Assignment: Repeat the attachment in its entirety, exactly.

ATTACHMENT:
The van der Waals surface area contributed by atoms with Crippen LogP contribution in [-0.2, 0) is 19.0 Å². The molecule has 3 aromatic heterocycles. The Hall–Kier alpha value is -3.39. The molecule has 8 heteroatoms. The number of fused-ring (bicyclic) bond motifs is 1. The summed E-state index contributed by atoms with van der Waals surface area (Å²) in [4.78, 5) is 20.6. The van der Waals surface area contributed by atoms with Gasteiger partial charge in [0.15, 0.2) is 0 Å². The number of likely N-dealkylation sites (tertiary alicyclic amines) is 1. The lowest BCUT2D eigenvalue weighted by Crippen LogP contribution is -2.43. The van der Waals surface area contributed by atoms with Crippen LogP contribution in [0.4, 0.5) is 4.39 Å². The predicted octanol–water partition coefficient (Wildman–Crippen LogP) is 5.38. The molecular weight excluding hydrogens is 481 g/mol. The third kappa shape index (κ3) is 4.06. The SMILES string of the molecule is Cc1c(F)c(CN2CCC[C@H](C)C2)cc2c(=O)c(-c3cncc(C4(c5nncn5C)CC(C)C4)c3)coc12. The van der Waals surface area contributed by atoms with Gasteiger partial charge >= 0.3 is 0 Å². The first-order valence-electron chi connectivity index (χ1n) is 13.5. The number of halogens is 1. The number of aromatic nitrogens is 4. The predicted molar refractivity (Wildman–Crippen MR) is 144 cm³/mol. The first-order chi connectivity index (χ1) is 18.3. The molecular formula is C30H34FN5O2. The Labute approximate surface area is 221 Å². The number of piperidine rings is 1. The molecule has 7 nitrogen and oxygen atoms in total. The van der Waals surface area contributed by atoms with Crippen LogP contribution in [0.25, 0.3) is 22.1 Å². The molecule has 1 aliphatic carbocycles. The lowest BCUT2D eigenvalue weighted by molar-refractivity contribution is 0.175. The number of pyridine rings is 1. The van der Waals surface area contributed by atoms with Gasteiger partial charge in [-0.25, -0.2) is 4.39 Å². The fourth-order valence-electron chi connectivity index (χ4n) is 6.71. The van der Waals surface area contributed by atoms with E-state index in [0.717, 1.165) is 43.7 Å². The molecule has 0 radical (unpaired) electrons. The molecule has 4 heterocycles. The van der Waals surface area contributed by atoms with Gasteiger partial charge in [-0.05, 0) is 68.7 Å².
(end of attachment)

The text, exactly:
The van der Waals surface area contributed by atoms with Crippen LogP contribution in [-0.2, 0) is 19.0 Å². The molecule has 3 aromatic heterocycles. The Hall–Kier alpha value is -3.39. The molecule has 8 heteroatoms. The number of fused-ring (bicyclic) bond motifs is 1. The summed E-state index contributed by atoms with van der Waals surface area (Å²) in [4.78, 5) is 20.6. The van der Waals surface area contributed by atoms with Gasteiger partial charge in [0.15, 0.2) is 0 Å². The number of likely N-dealkylation sites (tertiary alicyclic amines) is 1. The lowest BCUT2D eigenvalue weighted by Crippen LogP contribution is -2.43. The van der Waals surface area contributed by atoms with Crippen LogP contribution in [0.4, 0.5) is 4.39 Å². The predicted octanol–water partition coefficient (Wildman–Crippen LogP) is 5.38. The molecular weight excluding hydrogens is 481 g/mol. The third kappa shape index (κ3) is 4.06. The SMILES string of the molecule is Cc1c(F)c(CN2CCC[C@H](C)C2)cc2c(=O)c(-c3cncc(C4(c5nncn5C)CC(C)C4)c3)coc12. The van der Waals surface area contributed by atoms with Gasteiger partial charge >= 0.3 is 0 Å². The first-order valence-electron chi connectivity index (χ1n) is 13.5. The number of halogens is 1. The number of aromatic nitrogens is 4. The predicted molar refractivity (Wildman–Crippen MR) is 144 cm³/mol. The first-order chi connectivity index (χ1) is 18.3. The molecular formula is C30H34FN5O2. The Labute approximate surface area is 221 Å². The number of piperidine rings is 1. The molecule has 7 nitrogen and oxygen atoms in total. The van der Waals surface area contributed by atoms with Crippen LogP contribution in [0.25, 0.3) is 22.1 Å². The molecule has 1 aliphatic carbocycles. The lowest BCUT2D eigenvalue weighted by molar-refractivity contribution is 0.175. The number of pyridine rings is 1. The van der Waals surface area contributed by atoms with Gasteiger partial charge in [-0.25, -0.2) is 4.39 Å². The fourth-order valence-electron chi connectivity index (χ4n) is 6.71. The van der Waals surface area contributed by atoms with E-state index in [0.717, 1.165) is 43.7 Å². The molecule has 0 radical (unpaired) electrons. The molecule has 4 heterocycles. The van der Waals surface area contributed by atoms with Gasteiger partial charge in [-0.05, 0) is 68.7 Å².